“Communist,” “Progressive,” Whatever

I would have thought that the one thing we could expect from Allen West is that if he didn’t have the decency to apologize for his bizarre characterization of “78 to 81” Democratic Members of Congress (later modified to refer to the Progressive Caucus) as members of the Communist Party, he’d at least shut up about it.

But no. West has published a column at The Hill that seeks to defend this idiotic slander as a brave effort to spur a “debate” over fundamental principles. Those offended by being red-baited are, he suggests, focusing on “semantics” and “nuance,” qualities that he found deadly when on the “battlefield.”

Well, nobody’s going to accuse West of “nuance,” though he gets very slippery in his column:

Specific “party” affiliation is not the point of the discussion — it is rather affiliation with a set of ideals. Conservatives adhere to the ideals of individual responsibility and freedom, limited government, a free market and a strong defense. Those on the liberal left adhere to a collective ideal, directed and controlled by a centralized government to guarantee and enforce social and economic justice.

You can call this what you wish. The esteemed scholar and author Mark Levin [!] calls it “statism.” In our lifetime, the unpalatable and pejorative brands “socialist” and “communist” have been replaced with the more user-friendly “progressive” term.

But this is not a discussion about labels.

Of course not, congressman, which is why you chose the most inflammatory label imaginable, right? But that’s a quibble, since “progressive” is just the latest name for the people who used to go by “socialist” or “communist,” as the eminent historian Glenn Beck has so often explained. After all, it should be obvious to anyone that supporting an approach to health care crafted by the Heritage Foundation and test-driven by the 2012 Republican presidential nominee is indistinguishable from supporting a dictatorship of the proletariat, state ownership of the means of production, and the liquidation of the kulaks. The total disappearance of liberty and private property in those Western countries (all of them!) with far greater government involvement in the economy than anything anyone in the Progressive Caucus has ever demanded is so obvious as to require no documentation, of course.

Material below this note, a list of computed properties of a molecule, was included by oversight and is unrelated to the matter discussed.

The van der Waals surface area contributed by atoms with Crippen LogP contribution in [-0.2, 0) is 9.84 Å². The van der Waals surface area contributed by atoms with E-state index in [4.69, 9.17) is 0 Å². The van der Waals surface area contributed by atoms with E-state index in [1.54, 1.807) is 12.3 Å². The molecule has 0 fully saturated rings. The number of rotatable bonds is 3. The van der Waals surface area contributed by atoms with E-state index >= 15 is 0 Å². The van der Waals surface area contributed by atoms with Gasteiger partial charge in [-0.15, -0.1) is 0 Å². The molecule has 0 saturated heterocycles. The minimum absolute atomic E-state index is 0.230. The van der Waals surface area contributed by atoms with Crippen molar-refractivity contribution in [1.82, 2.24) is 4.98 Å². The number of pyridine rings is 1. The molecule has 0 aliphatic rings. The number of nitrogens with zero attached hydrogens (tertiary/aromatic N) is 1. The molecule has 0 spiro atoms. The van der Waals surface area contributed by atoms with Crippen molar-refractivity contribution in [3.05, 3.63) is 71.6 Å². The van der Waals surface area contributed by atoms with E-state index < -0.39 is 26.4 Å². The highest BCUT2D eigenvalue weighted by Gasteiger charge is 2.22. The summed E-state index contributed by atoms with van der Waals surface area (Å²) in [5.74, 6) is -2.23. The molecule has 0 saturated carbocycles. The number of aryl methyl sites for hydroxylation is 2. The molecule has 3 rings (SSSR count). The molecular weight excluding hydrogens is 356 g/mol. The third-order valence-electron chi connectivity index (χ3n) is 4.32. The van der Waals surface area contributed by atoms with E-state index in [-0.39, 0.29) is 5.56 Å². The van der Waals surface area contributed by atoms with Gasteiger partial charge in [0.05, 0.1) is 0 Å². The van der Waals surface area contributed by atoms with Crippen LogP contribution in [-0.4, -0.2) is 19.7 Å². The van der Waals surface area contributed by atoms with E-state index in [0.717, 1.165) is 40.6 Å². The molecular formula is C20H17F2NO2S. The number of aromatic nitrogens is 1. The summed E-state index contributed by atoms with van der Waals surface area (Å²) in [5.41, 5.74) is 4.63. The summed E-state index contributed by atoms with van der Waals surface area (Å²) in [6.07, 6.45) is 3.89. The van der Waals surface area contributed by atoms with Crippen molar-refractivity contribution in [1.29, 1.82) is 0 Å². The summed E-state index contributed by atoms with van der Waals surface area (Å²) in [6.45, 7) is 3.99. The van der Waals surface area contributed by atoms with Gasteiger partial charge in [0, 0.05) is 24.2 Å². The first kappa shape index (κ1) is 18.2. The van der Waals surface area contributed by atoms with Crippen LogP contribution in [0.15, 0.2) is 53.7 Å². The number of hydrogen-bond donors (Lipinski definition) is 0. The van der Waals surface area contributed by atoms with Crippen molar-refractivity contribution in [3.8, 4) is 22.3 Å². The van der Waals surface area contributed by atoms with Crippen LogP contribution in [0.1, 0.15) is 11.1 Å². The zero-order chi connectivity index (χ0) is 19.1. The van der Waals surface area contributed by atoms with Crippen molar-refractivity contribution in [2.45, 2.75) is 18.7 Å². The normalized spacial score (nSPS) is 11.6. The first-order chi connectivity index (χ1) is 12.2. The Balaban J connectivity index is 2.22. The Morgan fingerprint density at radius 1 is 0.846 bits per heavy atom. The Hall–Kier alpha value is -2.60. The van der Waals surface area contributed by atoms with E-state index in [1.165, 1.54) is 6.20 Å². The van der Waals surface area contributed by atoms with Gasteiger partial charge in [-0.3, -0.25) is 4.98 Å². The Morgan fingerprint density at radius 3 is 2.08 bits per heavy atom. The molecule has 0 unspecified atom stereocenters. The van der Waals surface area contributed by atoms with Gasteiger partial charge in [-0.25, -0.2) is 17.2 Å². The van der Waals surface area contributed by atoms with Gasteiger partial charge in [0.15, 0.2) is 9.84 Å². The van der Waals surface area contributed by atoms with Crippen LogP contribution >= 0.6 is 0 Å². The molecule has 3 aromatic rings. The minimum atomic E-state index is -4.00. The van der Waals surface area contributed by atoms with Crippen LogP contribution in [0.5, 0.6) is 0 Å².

I understand that West is a notorious wingnut whom it is difficult to take seriously. But by the same token, Robert Draper’s apparently authoritative insider account of the current Congress calls West “arguably the most influential member of the freshman class.” The 2008 Republican vice-presidential nominee has suggested he’d make an ideal running-mate for Mitt Romney.

So long as West is being treated with such respect by his fellow partisans, then he’s definitely fair game. And if he persists in smearing Democrats in a manner that would have embarrassed Joe McCarthy, and then blames the objects of that smear for being a little oversensitive about the “nuances” of their relative affinity to totalitarian murderers, then every single member of the GOP who doesn’t denounce him deserves to be taken to the nearest elementary school and taught some basic world history.

Ed Kilgore

Ed Kilgore, a Monthly contributing editor, is a columnist for the Daily Intelligencer, New York magazine’s politics blog, and the managing editor for the Democratic Strategist.